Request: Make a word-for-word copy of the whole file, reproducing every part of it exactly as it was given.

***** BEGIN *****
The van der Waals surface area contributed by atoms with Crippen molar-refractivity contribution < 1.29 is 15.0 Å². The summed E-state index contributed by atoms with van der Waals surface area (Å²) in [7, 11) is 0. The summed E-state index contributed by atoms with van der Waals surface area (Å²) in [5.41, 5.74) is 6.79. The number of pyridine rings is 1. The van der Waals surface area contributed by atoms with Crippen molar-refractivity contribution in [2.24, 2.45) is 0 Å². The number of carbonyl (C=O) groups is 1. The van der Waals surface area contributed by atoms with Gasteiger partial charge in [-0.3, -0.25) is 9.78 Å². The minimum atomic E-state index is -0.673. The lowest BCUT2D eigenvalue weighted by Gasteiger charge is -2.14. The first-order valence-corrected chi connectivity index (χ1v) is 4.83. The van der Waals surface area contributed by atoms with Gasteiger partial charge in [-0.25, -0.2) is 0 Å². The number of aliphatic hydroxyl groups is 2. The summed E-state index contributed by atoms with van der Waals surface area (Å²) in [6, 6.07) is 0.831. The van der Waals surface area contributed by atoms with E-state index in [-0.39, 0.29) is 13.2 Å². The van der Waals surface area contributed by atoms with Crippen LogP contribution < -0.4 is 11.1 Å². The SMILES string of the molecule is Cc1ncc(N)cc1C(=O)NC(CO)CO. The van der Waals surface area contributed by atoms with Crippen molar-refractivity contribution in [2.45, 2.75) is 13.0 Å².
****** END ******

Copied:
The van der Waals surface area contributed by atoms with Crippen molar-refractivity contribution < 1.29 is 15.0 Å². The summed E-state index contributed by atoms with van der Waals surface area (Å²) in [7, 11) is 0. The summed E-state index contributed by atoms with van der Waals surface area (Å²) in [5.41, 5.74) is 6.79. The number of pyridine rings is 1. The van der Waals surface area contributed by atoms with Crippen molar-refractivity contribution in [2.24, 2.45) is 0 Å². The number of carbonyl (C=O) groups is 1. The van der Waals surface area contributed by atoms with Gasteiger partial charge in [-0.3, -0.25) is 9.78 Å². The minimum atomic E-state index is -0.673. The lowest BCUT2D eigenvalue weighted by Gasteiger charge is -2.14. The first-order valence-corrected chi connectivity index (χ1v) is 4.83. The van der Waals surface area contributed by atoms with Gasteiger partial charge in [-0.25, -0.2) is 0 Å². The number of aliphatic hydroxyl groups is 2. The summed E-state index contributed by atoms with van der Waals surface area (Å²) in [6, 6.07) is 0.831. The van der Waals surface area contributed by atoms with E-state index in [-0.39, 0.29) is 13.2 Å². The van der Waals surface area contributed by atoms with Crippen LogP contribution < -0.4 is 11.1 Å². The SMILES string of the molecule is Cc1ncc(N)cc1C(=O)NC(CO)CO. The van der Waals surface area contributed by atoms with Crippen molar-refractivity contribution in [2.45, 2.75) is 13.0 Å².